Re-defining your focus isn’t a switch, it’s a process.
I’ve said this to at least three different people over the last few weeks, each of whom was sharing apprehension about his/her new endeavors with me. I was the cheerleader in these interactions: focusing on how exciting (and difficult) it is to start something new, how much courage it takes, and how fun it can be. I’m quick to remind folks in upstart mode that creation of something is not a switch—something that you say you’re going to do and voilá, it’s done. Rather, it’s a process (I regularly remind folks I mediate for of the same thing).
When I share this (often unsolicited) piece of advice, it comes out so easy. I say it. I mean it. I truly believe it. I seem to have a hard time living it though.
As I write this, I’m in the midst of re-focusing my practice. Winding down my last couple of litigation matters in order to exclusively work on what I call “neutral” matters: mediations and employment investigations, in particular. I’ve been handling these types of matter for years—just not exclusively. It’s become increasingly more satisfying to me to work as a neutral—assisting parties with problem solving, or assisting employers in litigation avoidance.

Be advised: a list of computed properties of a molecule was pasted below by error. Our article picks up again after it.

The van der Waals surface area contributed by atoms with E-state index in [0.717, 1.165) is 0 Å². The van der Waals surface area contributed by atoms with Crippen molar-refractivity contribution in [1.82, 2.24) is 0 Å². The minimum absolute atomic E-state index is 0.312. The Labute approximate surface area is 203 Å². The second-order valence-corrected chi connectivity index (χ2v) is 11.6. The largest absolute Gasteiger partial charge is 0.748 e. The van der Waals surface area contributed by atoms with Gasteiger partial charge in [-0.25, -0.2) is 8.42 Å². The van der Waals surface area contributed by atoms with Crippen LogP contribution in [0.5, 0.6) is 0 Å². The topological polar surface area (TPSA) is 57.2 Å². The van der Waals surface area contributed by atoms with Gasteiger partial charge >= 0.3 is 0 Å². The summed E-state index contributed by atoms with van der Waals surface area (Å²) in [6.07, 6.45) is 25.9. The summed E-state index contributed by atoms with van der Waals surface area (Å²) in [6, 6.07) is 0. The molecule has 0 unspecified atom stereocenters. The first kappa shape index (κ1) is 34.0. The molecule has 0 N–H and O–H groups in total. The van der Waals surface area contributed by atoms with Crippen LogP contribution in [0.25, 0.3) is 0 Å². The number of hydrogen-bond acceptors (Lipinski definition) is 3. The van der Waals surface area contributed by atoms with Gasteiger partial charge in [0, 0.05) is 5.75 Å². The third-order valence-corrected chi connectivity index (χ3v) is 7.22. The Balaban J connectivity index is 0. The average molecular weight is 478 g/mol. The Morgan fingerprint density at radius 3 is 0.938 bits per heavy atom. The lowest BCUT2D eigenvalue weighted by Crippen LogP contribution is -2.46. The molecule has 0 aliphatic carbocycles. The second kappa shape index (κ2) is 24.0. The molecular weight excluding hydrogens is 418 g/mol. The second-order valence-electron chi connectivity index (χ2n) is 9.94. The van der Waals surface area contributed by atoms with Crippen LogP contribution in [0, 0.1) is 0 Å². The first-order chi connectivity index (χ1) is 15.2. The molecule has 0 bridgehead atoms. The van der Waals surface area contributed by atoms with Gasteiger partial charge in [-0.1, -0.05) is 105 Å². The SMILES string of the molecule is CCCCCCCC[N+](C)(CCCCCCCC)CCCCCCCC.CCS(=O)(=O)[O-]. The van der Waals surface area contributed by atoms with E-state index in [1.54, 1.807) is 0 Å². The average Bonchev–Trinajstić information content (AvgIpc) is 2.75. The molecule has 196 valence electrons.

I turn down litigation referrals on a nearly daily basis. That’s real work, real money, and work I’ve historically been pretty good at. As a result, I’ve got down time. More than I anticipated. So I say to myself: this is a process, not a switch; it takes courage to re-invent yourself; it’s hard to turn away paying work. But nothing happens. I don’t feel any better, and I don’t have more mediations.
But when I get a call from an attorney who heard I’m doing mediations and would like to set one with me, it all makes sense. When I hear other attorneys say “I’d like to do that, but…,” my resolve strengthens. Because it is hard to reinvent yourself—but it’s not impossible.
I recently read a blog post on all the things we can’t do with a law degree. The gist of it being: anything so long as it’s in law, but really nothing outside of law. I disagree. I think anyone can do anything, if you’re willing to go through that unsettling feeling of uncertainty on a nearly daily basis. Reminds me of a often cited quote: Entrepreneurship is living a few years of your life like other’s won’t so you can spend many years like most people can’t.